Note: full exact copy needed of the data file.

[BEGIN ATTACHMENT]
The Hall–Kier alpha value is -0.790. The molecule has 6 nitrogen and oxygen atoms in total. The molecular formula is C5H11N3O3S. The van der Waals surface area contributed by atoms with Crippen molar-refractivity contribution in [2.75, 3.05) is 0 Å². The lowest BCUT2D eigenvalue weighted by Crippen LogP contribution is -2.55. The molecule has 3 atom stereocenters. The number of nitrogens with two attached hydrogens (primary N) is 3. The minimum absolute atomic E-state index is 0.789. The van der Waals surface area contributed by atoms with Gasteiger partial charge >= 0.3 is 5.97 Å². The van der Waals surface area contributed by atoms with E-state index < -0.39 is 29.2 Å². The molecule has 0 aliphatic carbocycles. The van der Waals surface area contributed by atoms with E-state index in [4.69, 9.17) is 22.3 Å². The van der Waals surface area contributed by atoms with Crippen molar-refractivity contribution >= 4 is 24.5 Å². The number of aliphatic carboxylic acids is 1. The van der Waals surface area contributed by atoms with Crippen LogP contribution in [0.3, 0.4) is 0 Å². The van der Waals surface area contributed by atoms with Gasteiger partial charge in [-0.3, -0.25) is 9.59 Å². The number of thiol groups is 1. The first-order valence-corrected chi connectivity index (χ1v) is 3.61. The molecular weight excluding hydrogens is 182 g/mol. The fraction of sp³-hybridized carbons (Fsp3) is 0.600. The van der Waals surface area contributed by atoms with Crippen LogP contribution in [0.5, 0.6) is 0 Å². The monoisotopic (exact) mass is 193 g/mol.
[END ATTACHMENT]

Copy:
The Hall–Kier alpha value is -0.790. The molecule has 6 nitrogen and oxygen atoms in total. The molecular formula is C5H11N3O3S. The van der Waals surface area contributed by atoms with Crippen molar-refractivity contribution in [2.75, 3.05) is 0 Å². The lowest BCUT2D eigenvalue weighted by Crippen LogP contribution is -2.55. The molecule has 3 atom stereocenters. The number of nitrogens with two attached hydrogens (primary N) is 3. The minimum absolute atomic E-state index is 0.789. The van der Waals surface area contributed by atoms with Gasteiger partial charge >= 0.3 is 5.97 Å². The van der Waals surface area contributed by atoms with E-state index < -0.39 is 29.2 Å². The molecule has 0 aliphatic carbocycles. The van der Waals surface area contributed by atoms with E-state index in [4.69, 9.17) is 22.3 Å². The van der Waals surface area contributed by atoms with Crippen molar-refractivity contribution >= 4 is 24.5 Å². The number of aliphatic carboxylic acids is 1. The van der Waals surface area contributed by atoms with Crippen LogP contribution in [0.3, 0.4) is 0 Å². The van der Waals surface area contributed by atoms with Gasteiger partial charge in [-0.3, -0.25) is 9.59 Å². The number of thiol groups is 1. The first-order valence-corrected chi connectivity index (χ1v) is 3.61. The molecular weight excluding hydrogens is 182 g/mol. The fraction of sp³-hybridized carbons (Fsp3) is 0.600. The van der Waals surface area contributed by atoms with Crippen LogP contribution in [0.5, 0.6) is 0 Å². The monoisotopic (exact) mass is 193 g/mol.